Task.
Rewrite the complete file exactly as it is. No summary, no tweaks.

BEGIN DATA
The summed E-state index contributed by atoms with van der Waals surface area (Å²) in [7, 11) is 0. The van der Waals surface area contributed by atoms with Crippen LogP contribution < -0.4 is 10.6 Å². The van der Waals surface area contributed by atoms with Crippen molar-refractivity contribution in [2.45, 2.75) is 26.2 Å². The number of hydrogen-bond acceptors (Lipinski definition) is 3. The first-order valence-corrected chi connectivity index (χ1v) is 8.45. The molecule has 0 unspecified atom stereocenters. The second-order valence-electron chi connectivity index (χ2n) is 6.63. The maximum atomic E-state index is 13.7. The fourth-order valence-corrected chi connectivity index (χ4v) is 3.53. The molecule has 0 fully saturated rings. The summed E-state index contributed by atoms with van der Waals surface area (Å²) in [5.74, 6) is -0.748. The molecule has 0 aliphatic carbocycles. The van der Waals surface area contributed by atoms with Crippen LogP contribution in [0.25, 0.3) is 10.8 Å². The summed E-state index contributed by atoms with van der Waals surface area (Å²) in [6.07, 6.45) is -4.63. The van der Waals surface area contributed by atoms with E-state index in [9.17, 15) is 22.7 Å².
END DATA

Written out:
The summed E-state index contributed by atoms with van der Waals surface area (Å²) in [7, 11) is 0. The van der Waals surface area contributed by atoms with Crippen LogP contribution < -0.4 is 10.6 Å². The van der Waals surface area contributed by atoms with Crippen molar-refractivity contribution in [2.45, 2.75) is 26.2 Å². The number of hydrogen-bond acceptors (Lipinski definition) is 3. The first-order valence-corrected chi connectivity index (χ1v) is 8.45. The molecule has 0 unspecified atom stereocenters. The second-order valence-electron chi connectivity index (χ2n) is 6.63. The maximum atomic E-state index is 13.7. The fourth-order valence-corrected chi connectivity index (χ4v) is 3.53. The molecule has 0 fully saturated rings. The summed E-state index contributed by atoms with van der Waals surface area (Å²) in [5.74, 6) is -0.748. The molecule has 0 aliphatic carbocycles. The van der Waals surface area contributed by atoms with Crippen LogP contribution in [0.25, 0.3) is 10.8 Å². The summed E-state index contributed by atoms with van der Waals surface area (Å²) in [6.07, 6.45) is -4.63. The van der Waals surface area contributed by atoms with E-state index in [9.17, 15) is 22.7 Å².